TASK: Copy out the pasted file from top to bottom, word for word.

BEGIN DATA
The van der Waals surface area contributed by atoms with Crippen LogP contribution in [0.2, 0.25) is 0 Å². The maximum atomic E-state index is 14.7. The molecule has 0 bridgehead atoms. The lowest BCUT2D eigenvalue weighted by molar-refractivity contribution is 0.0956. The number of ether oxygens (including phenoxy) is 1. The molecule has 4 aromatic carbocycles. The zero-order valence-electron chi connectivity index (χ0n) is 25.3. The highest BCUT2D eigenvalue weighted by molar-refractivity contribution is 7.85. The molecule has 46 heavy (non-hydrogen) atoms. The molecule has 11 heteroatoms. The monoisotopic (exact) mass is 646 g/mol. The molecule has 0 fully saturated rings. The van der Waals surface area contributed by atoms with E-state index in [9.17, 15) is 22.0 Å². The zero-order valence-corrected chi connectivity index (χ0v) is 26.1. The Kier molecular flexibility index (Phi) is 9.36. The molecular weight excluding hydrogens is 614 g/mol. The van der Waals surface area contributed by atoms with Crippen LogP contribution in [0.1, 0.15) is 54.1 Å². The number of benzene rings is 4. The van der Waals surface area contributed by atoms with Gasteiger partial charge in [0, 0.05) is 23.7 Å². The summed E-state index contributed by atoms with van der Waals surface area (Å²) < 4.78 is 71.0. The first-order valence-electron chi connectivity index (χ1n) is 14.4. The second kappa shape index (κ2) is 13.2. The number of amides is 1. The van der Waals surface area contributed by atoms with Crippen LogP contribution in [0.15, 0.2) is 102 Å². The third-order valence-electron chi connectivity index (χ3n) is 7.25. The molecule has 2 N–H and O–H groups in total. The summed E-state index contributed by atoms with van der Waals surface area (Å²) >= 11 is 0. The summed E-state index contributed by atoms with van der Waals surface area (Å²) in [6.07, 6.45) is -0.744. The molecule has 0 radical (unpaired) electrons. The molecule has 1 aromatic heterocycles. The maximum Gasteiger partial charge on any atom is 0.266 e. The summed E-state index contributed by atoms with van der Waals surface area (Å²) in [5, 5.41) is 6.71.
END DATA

The van der Waals surface area contributed by atoms with Crippen LogP contribution in [0.2, 0.25) is 0 Å². The maximum atomic E-state index is 14.7. The molecule has 0 bridgehead atoms. The lowest BCUT2D eigenvalue weighted by molar-refractivity contribution is 0.0956. The number of ether oxygens (including phenoxy) is 1. The molecule has 4 aromatic carbocycles. The zero-order valence-electron chi connectivity index (χ0n) is 25.3. The highest BCUT2D eigenvalue weighted by molar-refractivity contribution is 7.85. The molecule has 46 heavy (non-hydrogen) atoms. The molecule has 11 heteroatoms. The monoisotopic (exact) mass is 646 g/mol. The molecule has 0 fully saturated rings. The van der Waals surface area contributed by atoms with E-state index in [9.17, 15) is 22.0 Å². The zero-order valence-corrected chi connectivity index (χ0v) is 26.1. The Kier molecular flexibility index (Phi) is 9.36. The molecular weight excluding hydrogens is 614 g/mol. The van der Waals surface area contributed by atoms with Crippen LogP contribution in [0.1, 0.15) is 54.1 Å². The number of benzene rings is 4. The van der Waals surface area contributed by atoms with Gasteiger partial charge in [0, 0.05) is 23.7 Å². The summed E-state index contributed by atoms with van der Waals surface area (Å²) < 4.78 is 71.0. The first-order valence-electron chi connectivity index (χ1n) is 14.4. The second kappa shape index (κ2) is 13.2. The number of amides is 1. The van der Waals surface area contributed by atoms with Crippen LogP contribution in [0.15, 0.2) is 102 Å². The third-order valence-electron chi connectivity index (χ3n) is 7.25. The molecule has 2 N–H and O–H groups in total. The summed E-state index contributed by atoms with van der Waals surface area (Å²) >= 11 is 0. The summed E-state index contributed by atoms with van der Waals surface area (Å²) in [6.07, 6.45) is -0.744. The molecule has 0 radical (unpaired) electrons. The molecule has 1 aromatic heterocycles. The maximum Gasteiger partial charge on any atom is 0.266 e. The summed E-state index contributed by atoms with van der Waals surface area (Å²) in [5, 5.41) is 6.71.